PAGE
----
Engaging with numerous principals over time has made one thing clear: while not universally true, many school leaders do not prioritize their teachers as expected. Not to say they lack concern entirely, but the depth of their commitment to educators often seems less than the trust and dedication these teachers invest in their leadership. While exceptions always exist, too many principals appear reluctant to foster growth or introduce innovative approaches within their institutions.
The hesitation remains even when the risks are minimal or non-existent. A prevailing notion suggests that direct student engagement is the sole pathway to improving education. However, many school leaders overlook a fundamental truth: to uplift students, we must first empower the teachers guiding them. The question then emerges: Why would any organization invest effort in advocating for teachers if school leadership, through their actions and words, primarily emphasizes students and parents, often overshadowing the needs of the educators?
Painting a Real-World Picture
Our company received district clearance to collaborate with a specific set of schools, ensuring that teachers had the backing they needed. We had undergone thorough evaluations, ticking all the boxes. Yet, we were shocked when numerous principals declined our offer to provide their teachers with complimentary support. This situation, and our offer, was not a high-risk gamble or a financial burden. It was simply a straightforward helping hand.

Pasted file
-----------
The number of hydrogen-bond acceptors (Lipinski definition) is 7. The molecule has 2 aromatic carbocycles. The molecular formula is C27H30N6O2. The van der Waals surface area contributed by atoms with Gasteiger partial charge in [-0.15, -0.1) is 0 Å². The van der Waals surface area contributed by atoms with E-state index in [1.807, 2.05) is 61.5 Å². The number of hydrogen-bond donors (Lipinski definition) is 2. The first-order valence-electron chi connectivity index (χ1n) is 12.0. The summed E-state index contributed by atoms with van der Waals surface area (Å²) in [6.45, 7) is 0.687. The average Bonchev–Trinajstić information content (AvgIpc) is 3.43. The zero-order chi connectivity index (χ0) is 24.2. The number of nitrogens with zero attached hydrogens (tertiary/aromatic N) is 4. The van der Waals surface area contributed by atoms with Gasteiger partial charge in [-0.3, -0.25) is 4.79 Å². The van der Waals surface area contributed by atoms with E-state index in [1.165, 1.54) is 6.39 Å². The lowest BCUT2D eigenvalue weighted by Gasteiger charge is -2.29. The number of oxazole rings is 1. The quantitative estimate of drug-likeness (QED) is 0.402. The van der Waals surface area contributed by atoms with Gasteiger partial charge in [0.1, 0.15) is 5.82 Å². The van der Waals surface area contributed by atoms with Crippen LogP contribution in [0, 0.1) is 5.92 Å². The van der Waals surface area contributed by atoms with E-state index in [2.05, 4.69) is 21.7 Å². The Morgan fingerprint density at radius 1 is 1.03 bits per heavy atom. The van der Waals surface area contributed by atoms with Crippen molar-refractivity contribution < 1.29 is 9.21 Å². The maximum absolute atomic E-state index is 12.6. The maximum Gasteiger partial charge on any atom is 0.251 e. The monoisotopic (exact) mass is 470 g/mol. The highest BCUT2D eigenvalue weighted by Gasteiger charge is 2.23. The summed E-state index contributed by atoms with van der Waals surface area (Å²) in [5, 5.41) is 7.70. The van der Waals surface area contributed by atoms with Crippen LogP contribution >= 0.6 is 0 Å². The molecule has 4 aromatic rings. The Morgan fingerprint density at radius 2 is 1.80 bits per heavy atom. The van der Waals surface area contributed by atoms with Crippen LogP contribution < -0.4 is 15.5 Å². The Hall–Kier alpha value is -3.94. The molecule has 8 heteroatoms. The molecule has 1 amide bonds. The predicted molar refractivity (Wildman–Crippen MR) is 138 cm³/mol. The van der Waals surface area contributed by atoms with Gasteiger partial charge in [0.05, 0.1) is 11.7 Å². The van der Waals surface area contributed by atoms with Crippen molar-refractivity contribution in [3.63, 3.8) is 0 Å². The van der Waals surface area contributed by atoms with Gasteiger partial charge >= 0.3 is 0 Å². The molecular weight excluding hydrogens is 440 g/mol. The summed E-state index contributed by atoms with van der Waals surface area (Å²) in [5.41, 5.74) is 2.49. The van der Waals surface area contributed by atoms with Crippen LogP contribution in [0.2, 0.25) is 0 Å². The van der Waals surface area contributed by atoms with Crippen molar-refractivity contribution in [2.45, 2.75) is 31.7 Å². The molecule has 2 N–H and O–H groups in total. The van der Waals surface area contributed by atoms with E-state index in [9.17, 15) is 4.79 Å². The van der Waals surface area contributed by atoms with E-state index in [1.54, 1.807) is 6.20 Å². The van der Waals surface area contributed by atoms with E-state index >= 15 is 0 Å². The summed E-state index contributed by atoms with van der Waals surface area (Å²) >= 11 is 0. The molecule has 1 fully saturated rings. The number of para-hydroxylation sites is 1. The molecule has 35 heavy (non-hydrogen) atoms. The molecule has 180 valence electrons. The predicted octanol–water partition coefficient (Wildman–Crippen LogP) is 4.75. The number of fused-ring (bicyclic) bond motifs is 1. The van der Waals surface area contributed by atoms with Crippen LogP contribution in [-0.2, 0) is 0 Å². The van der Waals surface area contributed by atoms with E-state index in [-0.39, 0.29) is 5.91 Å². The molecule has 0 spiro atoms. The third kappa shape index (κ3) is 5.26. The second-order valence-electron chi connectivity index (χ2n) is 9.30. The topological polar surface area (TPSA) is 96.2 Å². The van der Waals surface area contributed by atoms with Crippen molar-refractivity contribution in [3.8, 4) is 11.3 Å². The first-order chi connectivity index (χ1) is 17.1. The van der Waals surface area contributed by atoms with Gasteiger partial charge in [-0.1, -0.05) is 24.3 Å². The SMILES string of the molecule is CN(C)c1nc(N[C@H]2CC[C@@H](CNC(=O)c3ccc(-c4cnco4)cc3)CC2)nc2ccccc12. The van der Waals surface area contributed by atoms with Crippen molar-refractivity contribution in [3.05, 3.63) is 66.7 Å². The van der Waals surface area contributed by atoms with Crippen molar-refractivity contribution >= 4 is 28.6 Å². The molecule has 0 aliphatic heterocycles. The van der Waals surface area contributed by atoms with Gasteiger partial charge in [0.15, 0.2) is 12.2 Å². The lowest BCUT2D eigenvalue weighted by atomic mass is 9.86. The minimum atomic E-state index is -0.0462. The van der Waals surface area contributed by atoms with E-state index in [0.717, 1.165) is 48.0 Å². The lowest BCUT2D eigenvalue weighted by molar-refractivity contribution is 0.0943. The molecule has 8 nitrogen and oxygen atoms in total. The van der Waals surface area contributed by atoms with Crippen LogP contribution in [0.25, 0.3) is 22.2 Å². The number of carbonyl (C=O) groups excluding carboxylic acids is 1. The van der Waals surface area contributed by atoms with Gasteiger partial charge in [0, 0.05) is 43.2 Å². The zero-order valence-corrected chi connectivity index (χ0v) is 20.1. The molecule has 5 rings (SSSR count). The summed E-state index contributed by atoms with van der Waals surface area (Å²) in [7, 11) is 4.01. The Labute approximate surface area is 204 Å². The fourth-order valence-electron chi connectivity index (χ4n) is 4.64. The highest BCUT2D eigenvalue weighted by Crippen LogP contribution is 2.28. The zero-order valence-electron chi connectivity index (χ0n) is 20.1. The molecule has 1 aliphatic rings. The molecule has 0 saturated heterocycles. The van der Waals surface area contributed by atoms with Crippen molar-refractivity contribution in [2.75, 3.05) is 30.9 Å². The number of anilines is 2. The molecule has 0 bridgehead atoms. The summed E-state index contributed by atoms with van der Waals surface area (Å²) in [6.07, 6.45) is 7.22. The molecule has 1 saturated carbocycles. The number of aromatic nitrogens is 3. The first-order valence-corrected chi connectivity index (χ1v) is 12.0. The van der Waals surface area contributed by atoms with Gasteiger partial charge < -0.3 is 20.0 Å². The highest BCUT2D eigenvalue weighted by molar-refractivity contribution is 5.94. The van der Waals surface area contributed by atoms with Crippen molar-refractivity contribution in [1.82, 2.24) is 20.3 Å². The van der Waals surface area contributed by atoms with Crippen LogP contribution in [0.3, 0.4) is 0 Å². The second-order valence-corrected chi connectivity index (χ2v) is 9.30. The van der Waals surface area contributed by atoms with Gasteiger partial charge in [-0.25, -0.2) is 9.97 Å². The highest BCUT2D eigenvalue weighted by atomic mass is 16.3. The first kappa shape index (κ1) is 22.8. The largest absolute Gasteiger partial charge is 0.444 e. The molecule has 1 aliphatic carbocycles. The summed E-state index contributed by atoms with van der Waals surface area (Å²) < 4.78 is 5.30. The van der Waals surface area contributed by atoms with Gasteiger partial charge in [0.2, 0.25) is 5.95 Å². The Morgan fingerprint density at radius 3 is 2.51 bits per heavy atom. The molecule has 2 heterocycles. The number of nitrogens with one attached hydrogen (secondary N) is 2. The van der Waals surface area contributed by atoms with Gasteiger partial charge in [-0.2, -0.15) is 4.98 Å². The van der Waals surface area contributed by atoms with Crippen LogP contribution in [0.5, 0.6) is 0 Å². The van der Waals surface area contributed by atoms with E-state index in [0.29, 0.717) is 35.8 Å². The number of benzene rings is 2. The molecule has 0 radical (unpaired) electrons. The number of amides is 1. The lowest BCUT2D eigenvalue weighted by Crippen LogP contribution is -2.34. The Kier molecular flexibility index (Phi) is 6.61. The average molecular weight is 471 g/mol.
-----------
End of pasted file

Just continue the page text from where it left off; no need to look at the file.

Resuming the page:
If teachers had been privy to these refusals, their being disappointed would have been an understatement. Time after time, the pattern persisted: a transparent disconnect between the school leadership and the day-to-day challenges their teachers face. Perhaps these principals were swamped with other responsibilities – but their overt neglect of their teacher's well-being was strikingly evident. Their decision to forgo cost-free, validated assistance was deeply troubling, especially when witnessed by someone who transitioned directly from the classroom to championing teachers.
The Third Hurdle: The Teacher Dilemma
At times, the most significant barrier to educator support can be the teachers themselves. Their hesitation to stand up for their profession is often a problem. Are they embracing avenues to enhance their daily experiences and champion their cause? For meaningful change to occur, educators must be proactive and receptive to innovation. It is not about convincing teachers of their value but empowering them to recognize and advocate for it. Educators need to believe in their worth and be open to accepting assistance when presented.
A disheartening realization that I cannot shy away from, and have had to confront, is that many teachers seem to have come to terms with their lack of support. They all too readily accept it as inevitable. Some feel underserved because they do not see their worth. Others question their value and worth because of neglect. Regardless, a troubling cycle exists.